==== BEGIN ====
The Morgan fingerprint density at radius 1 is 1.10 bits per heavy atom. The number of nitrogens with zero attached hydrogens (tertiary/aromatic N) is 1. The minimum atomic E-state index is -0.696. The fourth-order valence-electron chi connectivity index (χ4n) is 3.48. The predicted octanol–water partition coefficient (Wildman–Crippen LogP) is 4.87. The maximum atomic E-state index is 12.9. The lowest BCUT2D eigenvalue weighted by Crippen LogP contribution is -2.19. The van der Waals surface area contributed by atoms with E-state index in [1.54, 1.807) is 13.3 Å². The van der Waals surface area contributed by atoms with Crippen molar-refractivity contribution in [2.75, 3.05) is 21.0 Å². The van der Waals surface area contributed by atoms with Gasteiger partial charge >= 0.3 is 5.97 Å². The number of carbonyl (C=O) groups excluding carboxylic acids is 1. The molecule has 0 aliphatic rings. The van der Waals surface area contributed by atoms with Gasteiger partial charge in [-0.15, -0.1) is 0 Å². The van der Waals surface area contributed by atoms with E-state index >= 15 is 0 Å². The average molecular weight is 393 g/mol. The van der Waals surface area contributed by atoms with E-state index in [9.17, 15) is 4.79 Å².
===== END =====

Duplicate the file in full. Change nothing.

The Morgan fingerprint density at radius 1 is 1.10 bits per heavy atom. The number of nitrogens with zero attached hydrogens (tertiary/aromatic N) is 1. The minimum atomic E-state index is -0.696. The fourth-order valence-electron chi connectivity index (χ4n) is 3.48. The predicted octanol–water partition coefficient (Wildman–Crippen LogP) is 4.87. The maximum atomic E-state index is 12.9. The lowest BCUT2D eigenvalue weighted by Crippen LogP contribution is -2.19. The van der Waals surface area contributed by atoms with E-state index in [1.54, 1.807) is 13.3 Å². The van der Waals surface area contributed by atoms with Crippen molar-refractivity contribution in [2.75, 3.05) is 21.0 Å². The van der Waals surface area contributed by atoms with Gasteiger partial charge >= 0.3 is 5.97 Å². The number of carbonyl (C=O) groups excluding carboxylic acids is 1. The molecule has 0 aliphatic rings. The van der Waals surface area contributed by atoms with Gasteiger partial charge in [-0.15, -0.1) is 0 Å². The van der Waals surface area contributed by atoms with E-state index >= 15 is 0 Å². The average molecular weight is 393 g/mol. The van der Waals surface area contributed by atoms with E-state index in [9.17, 15) is 4.79 Å².